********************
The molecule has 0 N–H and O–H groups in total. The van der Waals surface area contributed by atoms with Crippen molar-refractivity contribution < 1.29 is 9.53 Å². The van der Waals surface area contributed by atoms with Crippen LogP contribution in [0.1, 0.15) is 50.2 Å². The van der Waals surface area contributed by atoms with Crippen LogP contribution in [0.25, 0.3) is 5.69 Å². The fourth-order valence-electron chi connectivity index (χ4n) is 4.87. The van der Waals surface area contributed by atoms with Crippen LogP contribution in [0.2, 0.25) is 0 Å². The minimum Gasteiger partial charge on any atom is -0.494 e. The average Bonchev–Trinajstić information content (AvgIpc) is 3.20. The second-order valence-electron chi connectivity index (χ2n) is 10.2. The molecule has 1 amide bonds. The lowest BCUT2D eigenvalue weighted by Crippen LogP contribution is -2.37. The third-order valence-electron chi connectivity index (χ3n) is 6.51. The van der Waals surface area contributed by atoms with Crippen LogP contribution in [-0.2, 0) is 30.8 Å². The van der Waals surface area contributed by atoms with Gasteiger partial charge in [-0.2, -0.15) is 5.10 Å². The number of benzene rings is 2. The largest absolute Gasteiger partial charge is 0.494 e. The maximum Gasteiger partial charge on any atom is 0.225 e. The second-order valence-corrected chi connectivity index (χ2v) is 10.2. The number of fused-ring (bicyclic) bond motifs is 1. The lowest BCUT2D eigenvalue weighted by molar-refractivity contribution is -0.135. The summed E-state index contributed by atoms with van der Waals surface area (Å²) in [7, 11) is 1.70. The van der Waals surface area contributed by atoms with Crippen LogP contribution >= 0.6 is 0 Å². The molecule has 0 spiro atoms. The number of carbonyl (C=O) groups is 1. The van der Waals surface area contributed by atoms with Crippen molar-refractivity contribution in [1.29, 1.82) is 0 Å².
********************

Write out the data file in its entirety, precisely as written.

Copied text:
The molecule has 0 N–H and O–H groups in total. The van der Waals surface area contributed by atoms with Crippen molar-refractivity contribution < 1.29 is 9.53 Å². The van der Waals surface area contributed by atoms with Crippen LogP contribution in [0.1, 0.15) is 50.2 Å². The van der Waals surface area contributed by atoms with Crippen LogP contribution in [0.25, 0.3) is 5.69 Å². The fourth-order valence-electron chi connectivity index (χ4n) is 4.87. The van der Waals surface area contributed by atoms with Crippen LogP contribution in [0.2, 0.25) is 0 Å². The minimum Gasteiger partial charge on any atom is -0.494 e. The average Bonchev–Trinajstić information content (AvgIpc) is 3.20. The second-order valence-electron chi connectivity index (χ2n) is 10.2. The molecule has 1 amide bonds. The lowest BCUT2D eigenvalue weighted by Crippen LogP contribution is -2.37. The third-order valence-electron chi connectivity index (χ3n) is 6.51. The van der Waals surface area contributed by atoms with Crippen LogP contribution in [-0.2, 0) is 30.8 Å². The van der Waals surface area contributed by atoms with Gasteiger partial charge in [-0.2, -0.15) is 5.10 Å². The number of benzene rings is 2. The largest absolute Gasteiger partial charge is 0.494 e. The maximum Gasteiger partial charge on any atom is 0.225 e. The second-order valence-corrected chi connectivity index (χ2v) is 10.2. The number of fused-ring (bicyclic) bond motifs is 1. The lowest BCUT2D eigenvalue weighted by molar-refractivity contribution is -0.135. The summed E-state index contributed by atoms with van der Waals surface area (Å²) in [7, 11) is 1.70. The van der Waals surface area contributed by atoms with Crippen LogP contribution >= 0.6 is 0 Å². The molecule has 0 spiro atoms. The number of carbonyl (C=O) groups is 1. The van der Waals surface area contributed by atoms with Crippen molar-refractivity contribution in [1.29, 1.82) is 0 Å².